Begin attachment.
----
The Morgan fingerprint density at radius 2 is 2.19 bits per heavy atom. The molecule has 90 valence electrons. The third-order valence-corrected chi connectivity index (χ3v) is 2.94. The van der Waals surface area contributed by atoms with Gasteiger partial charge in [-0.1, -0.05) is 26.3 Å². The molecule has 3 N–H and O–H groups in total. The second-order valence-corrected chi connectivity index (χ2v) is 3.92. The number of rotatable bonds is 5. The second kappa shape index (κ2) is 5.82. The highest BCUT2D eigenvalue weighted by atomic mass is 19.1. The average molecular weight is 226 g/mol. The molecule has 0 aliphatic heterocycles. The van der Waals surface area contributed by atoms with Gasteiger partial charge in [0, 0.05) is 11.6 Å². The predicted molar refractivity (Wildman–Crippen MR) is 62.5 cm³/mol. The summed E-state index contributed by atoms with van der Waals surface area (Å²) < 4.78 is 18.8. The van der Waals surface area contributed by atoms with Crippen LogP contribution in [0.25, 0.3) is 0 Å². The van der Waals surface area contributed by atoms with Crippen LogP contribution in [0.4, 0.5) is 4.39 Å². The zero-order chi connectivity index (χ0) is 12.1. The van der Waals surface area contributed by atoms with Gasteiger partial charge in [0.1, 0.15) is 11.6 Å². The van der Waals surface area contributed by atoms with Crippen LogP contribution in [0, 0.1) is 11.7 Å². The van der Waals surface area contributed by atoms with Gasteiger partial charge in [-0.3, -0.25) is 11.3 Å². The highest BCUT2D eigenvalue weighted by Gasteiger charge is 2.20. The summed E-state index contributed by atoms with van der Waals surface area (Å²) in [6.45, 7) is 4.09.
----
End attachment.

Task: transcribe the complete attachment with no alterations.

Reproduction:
The Morgan fingerprint density at radius 2 is 2.19 bits per heavy atom. The molecule has 90 valence electrons. The third-order valence-corrected chi connectivity index (χ3v) is 2.94. The van der Waals surface area contributed by atoms with Gasteiger partial charge in [-0.1, -0.05) is 26.3 Å². The molecule has 3 N–H and O–H groups in total. The second-order valence-corrected chi connectivity index (χ2v) is 3.92. The number of rotatable bonds is 5. The second kappa shape index (κ2) is 5.82. The highest BCUT2D eigenvalue weighted by atomic mass is 19.1. The average molecular weight is 226 g/mol. The molecule has 0 aliphatic heterocycles. The van der Waals surface area contributed by atoms with Gasteiger partial charge in [0, 0.05) is 11.6 Å². The predicted molar refractivity (Wildman–Crippen MR) is 62.5 cm³/mol. The summed E-state index contributed by atoms with van der Waals surface area (Å²) < 4.78 is 18.8. The van der Waals surface area contributed by atoms with Crippen LogP contribution in [0.25, 0.3) is 0 Å². The van der Waals surface area contributed by atoms with Crippen LogP contribution in [0.4, 0.5) is 4.39 Å². The zero-order chi connectivity index (χ0) is 12.1. The van der Waals surface area contributed by atoms with Gasteiger partial charge in [0.1, 0.15) is 11.6 Å². The van der Waals surface area contributed by atoms with Crippen LogP contribution in [0, 0.1) is 11.7 Å². The van der Waals surface area contributed by atoms with Gasteiger partial charge in [-0.3, -0.25) is 11.3 Å². The highest BCUT2D eigenvalue weighted by Gasteiger charge is 2.20. The summed E-state index contributed by atoms with van der Waals surface area (Å²) in [6.45, 7) is 4.09.